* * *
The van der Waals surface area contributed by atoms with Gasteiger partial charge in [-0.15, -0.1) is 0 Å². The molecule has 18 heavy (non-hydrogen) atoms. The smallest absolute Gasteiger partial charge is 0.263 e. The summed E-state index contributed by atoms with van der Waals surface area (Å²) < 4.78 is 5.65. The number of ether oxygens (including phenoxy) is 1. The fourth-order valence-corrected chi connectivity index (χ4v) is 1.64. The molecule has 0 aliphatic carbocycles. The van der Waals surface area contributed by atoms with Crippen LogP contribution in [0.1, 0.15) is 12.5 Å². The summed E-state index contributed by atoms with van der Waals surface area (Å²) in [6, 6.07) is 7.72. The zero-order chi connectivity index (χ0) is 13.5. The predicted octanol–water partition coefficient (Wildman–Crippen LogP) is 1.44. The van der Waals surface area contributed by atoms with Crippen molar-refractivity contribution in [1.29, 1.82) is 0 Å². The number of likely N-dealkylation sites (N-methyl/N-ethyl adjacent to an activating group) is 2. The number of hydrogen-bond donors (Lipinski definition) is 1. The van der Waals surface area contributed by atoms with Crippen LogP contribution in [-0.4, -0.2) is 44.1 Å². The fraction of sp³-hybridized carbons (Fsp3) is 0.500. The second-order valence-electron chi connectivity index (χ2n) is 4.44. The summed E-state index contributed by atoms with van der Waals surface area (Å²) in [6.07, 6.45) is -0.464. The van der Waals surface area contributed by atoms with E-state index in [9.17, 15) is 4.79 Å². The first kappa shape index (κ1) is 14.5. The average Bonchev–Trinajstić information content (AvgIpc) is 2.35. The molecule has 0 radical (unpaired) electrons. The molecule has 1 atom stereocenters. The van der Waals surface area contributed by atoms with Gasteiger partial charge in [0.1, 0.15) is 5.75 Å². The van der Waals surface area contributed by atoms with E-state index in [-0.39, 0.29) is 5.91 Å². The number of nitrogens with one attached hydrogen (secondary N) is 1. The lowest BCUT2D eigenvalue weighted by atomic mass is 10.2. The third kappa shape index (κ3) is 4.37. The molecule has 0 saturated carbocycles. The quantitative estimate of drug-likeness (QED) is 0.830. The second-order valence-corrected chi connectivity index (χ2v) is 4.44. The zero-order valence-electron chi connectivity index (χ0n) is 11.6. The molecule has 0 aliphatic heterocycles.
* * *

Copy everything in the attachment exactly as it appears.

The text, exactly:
The van der Waals surface area contributed by atoms with Gasteiger partial charge in [-0.15, -0.1) is 0 Å². The molecule has 18 heavy (non-hydrogen) atoms. The smallest absolute Gasteiger partial charge is 0.263 e. The summed E-state index contributed by atoms with van der Waals surface area (Å²) < 4.78 is 5.65. The number of ether oxygens (including phenoxy) is 1. The fourth-order valence-corrected chi connectivity index (χ4v) is 1.64. The molecule has 0 aliphatic carbocycles. The van der Waals surface area contributed by atoms with Crippen LogP contribution in [0.1, 0.15) is 12.5 Å². The summed E-state index contributed by atoms with van der Waals surface area (Å²) in [6, 6.07) is 7.72. The zero-order chi connectivity index (χ0) is 13.5. The predicted octanol–water partition coefficient (Wildman–Crippen LogP) is 1.44. The van der Waals surface area contributed by atoms with Crippen molar-refractivity contribution in [1.29, 1.82) is 0 Å². The number of likely N-dealkylation sites (N-methyl/N-ethyl adjacent to an activating group) is 2. The number of hydrogen-bond donors (Lipinski definition) is 1. The van der Waals surface area contributed by atoms with Crippen LogP contribution in [-0.4, -0.2) is 44.1 Å². The fraction of sp³-hybridized carbons (Fsp3) is 0.500. The second-order valence-electron chi connectivity index (χ2n) is 4.44. The summed E-state index contributed by atoms with van der Waals surface area (Å²) in [6.07, 6.45) is -0.464. The van der Waals surface area contributed by atoms with E-state index in [9.17, 15) is 4.79 Å². The first kappa shape index (κ1) is 14.5. The average Bonchev–Trinajstić information content (AvgIpc) is 2.35. The molecule has 0 radical (unpaired) electrons. The molecule has 1 atom stereocenters. The van der Waals surface area contributed by atoms with Gasteiger partial charge in [0.1, 0.15) is 5.75 Å². The van der Waals surface area contributed by atoms with E-state index in [-0.39, 0.29) is 5.91 Å². The number of nitrogens with one attached hydrogen (secondary N) is 1. The lowest BCUT2D eigenvalue weighted by atomic mass is 10.2. The third kappa shape index (κ3) is 4.37. The molecule has 0 saturated carbocycles. The quantitative estimate of drug-likeness (QED) is 0.830. The second-order valence-corrected chi connectivity index (χ2v) is 4.44. The zero-order valence-electron chi connectivity index (χ0n) is 11.6. The molecule has 0 aliphatic heterocycles.